The optical power budget of the PE will be b · 40 dB, where b = PΣ/8 · P1≈104 pcs. – the number of input OLE in each PE.

The efficiency of the radiation input into the waveguide is assumed to be 90% [14]. We assume that the OLE and waveguides losses coincide and are equal to Δ = 0.1–1.0 dB/cm [14]. The total length of the OLE waveguides of one PE does not exceed L = b · (0.35–3.5) m.

Assuming the length of the OLE waveguide D = 50 λ = 75 · 10–6 m, the diameter of the OLE input waveguide from [6] h = 7.5 · 10–6 m, we find [12] the distance between the OLE inputs l = 7.5 · 10–6 m.

One PE can house ρ = L/D = 4.7 · 107–4.7 · 108 pcs. of OLE.

The required amount of OLE in the n = 64 bit multiplier according to [9] does not exceed (23 n2 + 5 n – 58) ≈ 105 pcs.

Hardware-wise, the CD is not more complicated than the ALU [9], therefore, ρ = L/D = 4.7 · 107–4.7 · 108 pcs. of OLE are sufficient for implementation of PE containing 230–2300 ALU. It is known [9] that the duration of the operation of multiplication of n-bit numbers is t* ≈ 41.5 · n · τ, where τ is the operation time of the element, here τ = D/υ is the delay time in one OLE, υ = 2 · 108 m/s is the speed of light in the waveguide. For n = 64, the performance of the ALU is π = 109 op/s, the performance of the PE π* = 2.3 · 1011–2.3 · 1012 opt/s, the performance of the entire photon computer πΣ = 8 · π* ≈ 2 · 1012–2 · 1013 op/s.

Using architectural means to optimize the structure of ALU and PE [9], it is possible to obtain the result of the operation every interval τ and to reach the peak performance of a photonic computer . For λ = 1530 nm and D = 50 λ we have ≈ 5 · 1015 op/s – 5 · 1016 op/s.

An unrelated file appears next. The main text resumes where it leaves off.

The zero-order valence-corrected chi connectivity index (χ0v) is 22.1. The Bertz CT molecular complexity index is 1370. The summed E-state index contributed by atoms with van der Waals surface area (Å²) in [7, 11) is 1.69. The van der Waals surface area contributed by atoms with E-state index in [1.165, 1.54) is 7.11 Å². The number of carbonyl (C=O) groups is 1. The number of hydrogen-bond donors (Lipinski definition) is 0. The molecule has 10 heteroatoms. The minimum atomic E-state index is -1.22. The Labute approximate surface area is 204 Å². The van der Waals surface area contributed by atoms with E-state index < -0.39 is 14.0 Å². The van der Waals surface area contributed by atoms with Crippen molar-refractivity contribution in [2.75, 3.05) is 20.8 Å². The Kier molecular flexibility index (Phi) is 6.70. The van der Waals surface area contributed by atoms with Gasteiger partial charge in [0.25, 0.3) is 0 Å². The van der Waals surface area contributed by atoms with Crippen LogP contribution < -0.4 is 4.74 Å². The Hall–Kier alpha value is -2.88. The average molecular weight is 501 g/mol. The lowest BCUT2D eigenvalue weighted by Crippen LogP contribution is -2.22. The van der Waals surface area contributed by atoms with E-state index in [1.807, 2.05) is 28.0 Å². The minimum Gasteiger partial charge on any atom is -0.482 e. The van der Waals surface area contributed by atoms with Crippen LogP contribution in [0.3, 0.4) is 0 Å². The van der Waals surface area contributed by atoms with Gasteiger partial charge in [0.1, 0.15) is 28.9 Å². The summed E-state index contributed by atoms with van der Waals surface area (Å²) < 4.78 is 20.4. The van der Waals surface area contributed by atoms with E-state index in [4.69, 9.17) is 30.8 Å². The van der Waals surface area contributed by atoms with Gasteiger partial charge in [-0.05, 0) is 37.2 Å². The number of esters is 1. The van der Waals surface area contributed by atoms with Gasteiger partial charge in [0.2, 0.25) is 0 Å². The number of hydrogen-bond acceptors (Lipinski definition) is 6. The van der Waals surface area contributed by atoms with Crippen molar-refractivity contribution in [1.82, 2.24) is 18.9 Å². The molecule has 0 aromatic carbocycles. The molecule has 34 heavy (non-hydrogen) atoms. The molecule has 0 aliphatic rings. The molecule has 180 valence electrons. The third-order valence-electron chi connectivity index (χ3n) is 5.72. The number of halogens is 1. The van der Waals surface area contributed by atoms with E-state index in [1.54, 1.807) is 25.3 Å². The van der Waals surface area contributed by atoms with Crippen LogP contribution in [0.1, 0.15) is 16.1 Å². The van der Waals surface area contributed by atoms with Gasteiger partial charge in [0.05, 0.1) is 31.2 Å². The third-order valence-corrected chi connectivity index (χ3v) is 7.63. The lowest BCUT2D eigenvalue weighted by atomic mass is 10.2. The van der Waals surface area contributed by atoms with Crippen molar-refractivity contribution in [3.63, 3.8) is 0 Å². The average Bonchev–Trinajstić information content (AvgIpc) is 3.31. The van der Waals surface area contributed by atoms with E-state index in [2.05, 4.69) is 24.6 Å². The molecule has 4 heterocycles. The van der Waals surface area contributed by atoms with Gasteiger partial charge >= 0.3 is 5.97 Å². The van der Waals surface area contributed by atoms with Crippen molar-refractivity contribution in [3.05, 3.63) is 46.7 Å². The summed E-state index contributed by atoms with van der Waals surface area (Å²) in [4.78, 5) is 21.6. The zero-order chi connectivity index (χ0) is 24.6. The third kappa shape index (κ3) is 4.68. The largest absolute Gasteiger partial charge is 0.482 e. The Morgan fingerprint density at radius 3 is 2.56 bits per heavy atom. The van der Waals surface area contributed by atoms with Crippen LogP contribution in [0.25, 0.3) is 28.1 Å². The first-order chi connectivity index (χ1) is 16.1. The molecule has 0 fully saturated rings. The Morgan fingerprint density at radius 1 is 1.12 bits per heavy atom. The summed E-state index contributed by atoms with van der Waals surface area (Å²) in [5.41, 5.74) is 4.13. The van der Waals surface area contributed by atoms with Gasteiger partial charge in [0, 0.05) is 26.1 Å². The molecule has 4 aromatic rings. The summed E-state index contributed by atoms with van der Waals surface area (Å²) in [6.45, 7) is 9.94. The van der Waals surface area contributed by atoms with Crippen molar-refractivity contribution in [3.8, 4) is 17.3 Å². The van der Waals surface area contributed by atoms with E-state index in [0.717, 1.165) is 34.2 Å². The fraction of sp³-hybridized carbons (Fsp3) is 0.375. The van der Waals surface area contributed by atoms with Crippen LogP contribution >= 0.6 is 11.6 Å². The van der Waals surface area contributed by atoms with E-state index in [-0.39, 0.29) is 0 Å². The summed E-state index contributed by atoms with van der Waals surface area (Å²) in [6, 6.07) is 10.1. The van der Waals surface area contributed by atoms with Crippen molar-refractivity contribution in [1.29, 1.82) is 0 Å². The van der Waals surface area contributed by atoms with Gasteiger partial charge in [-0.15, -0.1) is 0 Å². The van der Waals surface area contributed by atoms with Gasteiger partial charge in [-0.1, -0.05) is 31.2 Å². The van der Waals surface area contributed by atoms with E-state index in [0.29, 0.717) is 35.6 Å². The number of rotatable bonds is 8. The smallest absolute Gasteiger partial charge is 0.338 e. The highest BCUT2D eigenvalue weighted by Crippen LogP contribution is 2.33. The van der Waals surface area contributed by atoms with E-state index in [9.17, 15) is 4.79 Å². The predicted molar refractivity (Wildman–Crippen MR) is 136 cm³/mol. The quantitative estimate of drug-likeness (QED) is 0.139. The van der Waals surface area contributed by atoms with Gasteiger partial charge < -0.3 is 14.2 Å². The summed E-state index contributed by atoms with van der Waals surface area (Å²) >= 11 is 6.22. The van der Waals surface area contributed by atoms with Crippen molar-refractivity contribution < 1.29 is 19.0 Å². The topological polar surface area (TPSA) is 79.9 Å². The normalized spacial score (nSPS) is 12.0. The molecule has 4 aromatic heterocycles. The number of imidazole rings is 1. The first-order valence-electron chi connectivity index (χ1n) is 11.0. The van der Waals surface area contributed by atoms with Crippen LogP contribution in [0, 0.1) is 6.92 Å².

The values of πΣ and for different λ when PΣ = 100 W are summarized in Table 6.

For OLE from [6], a decrease in the value of D by a factor of z (for example, as a result of decreasing λ) increases the processor’s performance in z2 times (with a constant power budget and equal losses).

The estimates of productivity and energy efficiency / PΣ of the photon computer is 103–104 times higher at λ = 1530 nm, D = 50 λ and Δ = 0.1–1.0 dB/cm than those achieved by modern computers [15].

To arrange PE, a silicon substrate with a length of no more than D · 4 is required, 7 · 108 = 352 · 102 m and width s ≈ 100 µm (obviously s > h and s > 2l). Area of the PE is 35 · 10–1 m2. With a substrate thickness of 100 µm, the volume of the eight PE will be V = 0.28 Ч 10–3 m3.

This is an acceptable size of the structural element that allows 100 W of heat to be drawn off by means of conventional air cooling.

CONCLUSION

The efficiency of information processing in the light form is achieved by joint application in a photonic computer of:

• passive optical logic elements

• computational discipline on the readiness of operands

• conflict-free algorithms for processing information by processor elements connected to a multiprocessor environment.

Classes of tasks solved by photonic and electronic computers coincide.

The completed analysis and the obtained estimates demonstrate the possibility of achieving a peak performance by a photonic computer using radiation with a wavelength of 1530 nm, 103–104 times greater than that achieved by modern electronic computing devices with equal energy consumed.

The use of technologies that ensure the use of ultraviolet radiation in a photonic computer with a wavelength of 100 nm allows the photonic computer to achieve Exaflop performance (1018 op/s) per 100 watts of power.

The radiation with different wavelengths do not interact with each other. If the OLE is properly implemented in one photonic computer, several computational processes can be performed simultaneously, represented by light waves of different lengths.